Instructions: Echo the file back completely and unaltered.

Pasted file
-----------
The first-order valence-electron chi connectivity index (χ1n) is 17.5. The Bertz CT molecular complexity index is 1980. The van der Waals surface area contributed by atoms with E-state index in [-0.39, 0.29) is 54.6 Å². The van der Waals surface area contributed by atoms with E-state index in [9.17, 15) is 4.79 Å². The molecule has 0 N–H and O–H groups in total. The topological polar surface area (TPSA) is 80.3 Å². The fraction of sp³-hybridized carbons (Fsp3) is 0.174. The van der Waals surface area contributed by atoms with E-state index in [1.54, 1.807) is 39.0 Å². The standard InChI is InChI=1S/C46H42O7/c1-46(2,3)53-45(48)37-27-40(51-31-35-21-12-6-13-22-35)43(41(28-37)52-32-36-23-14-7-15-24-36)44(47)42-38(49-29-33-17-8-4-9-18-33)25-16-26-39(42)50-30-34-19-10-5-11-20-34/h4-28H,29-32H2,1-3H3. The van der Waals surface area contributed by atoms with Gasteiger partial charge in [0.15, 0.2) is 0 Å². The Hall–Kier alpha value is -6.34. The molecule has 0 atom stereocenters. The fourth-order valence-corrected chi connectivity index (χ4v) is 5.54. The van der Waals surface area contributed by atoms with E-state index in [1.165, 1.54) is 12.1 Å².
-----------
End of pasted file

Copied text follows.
The first-order valence-electron chi connectivity index (χ1n) is 17.5. The Bertz CT molecular complexity index is 1980. The van der Waals surface area contributed by atoms with E-state index in [-0.39, 0.29) is 54.6 Å². The van der Waals surface area contributed by atoms with E-state index in [9.17, 15) is 4.79 Å². The molecule has 0 N–H and O–H groups in total. The topological polar surface area (TPSA) is 80.3 Å². The fraction of sp³-hybridized carbons (Fsp3) is 0.174. The van der Waals surface area contributed by atoms with E-state index in [1.54, 1.807) is 39.0 Å². The standard InChI is InChI=1S/C46H42O7/c1-46(2,3)53-45(48)37-27-40(51-31-35-21-12-6-13-22-35)43(41(28-37)52-32-36-23-14-7-15-24-36)44(47)42-38(49-29-33-17-8-4-9-18-33)25-16-26-39(42)50-30-34-19-10-5-11-20-34/h4-28H,29-32H2,1-3H3. The van der Waals surface area contributed by atoms with Gasteiger partial charge in [0.15, 0.2) is 0 Å². The Hall–Kier alpha value is -6.34. The molecule has 0 atom stereocenters. The fourth-order valence-corrected chi connectivity index (χ4v) is 5.54. The van der Waals surface area contributed by atoms with E-state index in [1.165, 1.54) is 12.1 Å².